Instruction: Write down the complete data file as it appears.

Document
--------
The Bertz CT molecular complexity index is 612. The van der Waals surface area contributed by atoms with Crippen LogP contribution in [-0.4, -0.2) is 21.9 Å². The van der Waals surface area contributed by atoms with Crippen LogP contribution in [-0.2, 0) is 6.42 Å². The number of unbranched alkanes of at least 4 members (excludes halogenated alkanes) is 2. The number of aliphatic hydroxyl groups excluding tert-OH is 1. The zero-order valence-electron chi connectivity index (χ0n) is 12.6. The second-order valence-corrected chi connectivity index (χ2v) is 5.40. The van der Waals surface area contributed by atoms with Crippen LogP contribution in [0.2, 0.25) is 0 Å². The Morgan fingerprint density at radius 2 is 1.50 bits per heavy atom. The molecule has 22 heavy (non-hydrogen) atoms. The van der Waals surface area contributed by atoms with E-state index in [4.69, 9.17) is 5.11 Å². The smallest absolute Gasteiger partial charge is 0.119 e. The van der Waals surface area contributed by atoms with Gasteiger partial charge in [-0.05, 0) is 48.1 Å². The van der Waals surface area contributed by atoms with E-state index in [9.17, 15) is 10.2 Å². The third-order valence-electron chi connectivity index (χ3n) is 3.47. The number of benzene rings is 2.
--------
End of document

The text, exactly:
The Bertz CT molecular complexity index is 612. The van der Waals surface area contributed by atoms with Crippen LogP contribution in [-0.4, -0.2) is 21.9 Å². The van der Waals surface area contributed by atoms with Crippen LogP contribution in [-0.2, 0) is 6.42 Å². The number of unbranched alkanes of at least 4 members (excludes halogenated alkanes) is 2. The number of aliphatic hydroxyl groups excluding tert-OH is 1. The zero-order valence-electron chi connectivity index (χ0n) is 12.6. The second-order valence-corrected chi connectivity index (χ2v) is 5.40. The van der Waals surface area contributed by atoms with Crippen LogP contribution in [0.2, 0.25) is 0 Å². The Morgan fingerprint density at radius 2 is 1.50 bits per heavy atom. The molecule has 22 heavy (non-hydrogen) atoms. The van der Waals surface area contributed by atoms with E-state index in [4.69, 9.17) is 5.11 Å². The smallest absolute Gasteiger partial charge is 0.119 e. The van der Waals surface area contributed by atoms with Gasteiger partial charge in [-0.05, 0) is 48.1 Å². The van der Waals surface area contributed by atoms with E-state index in [9.17, 15) is 10.2 Å². The third-order valence-electron chi connectivity index (χ3n) is 3.47. The number of benzene rings is 2.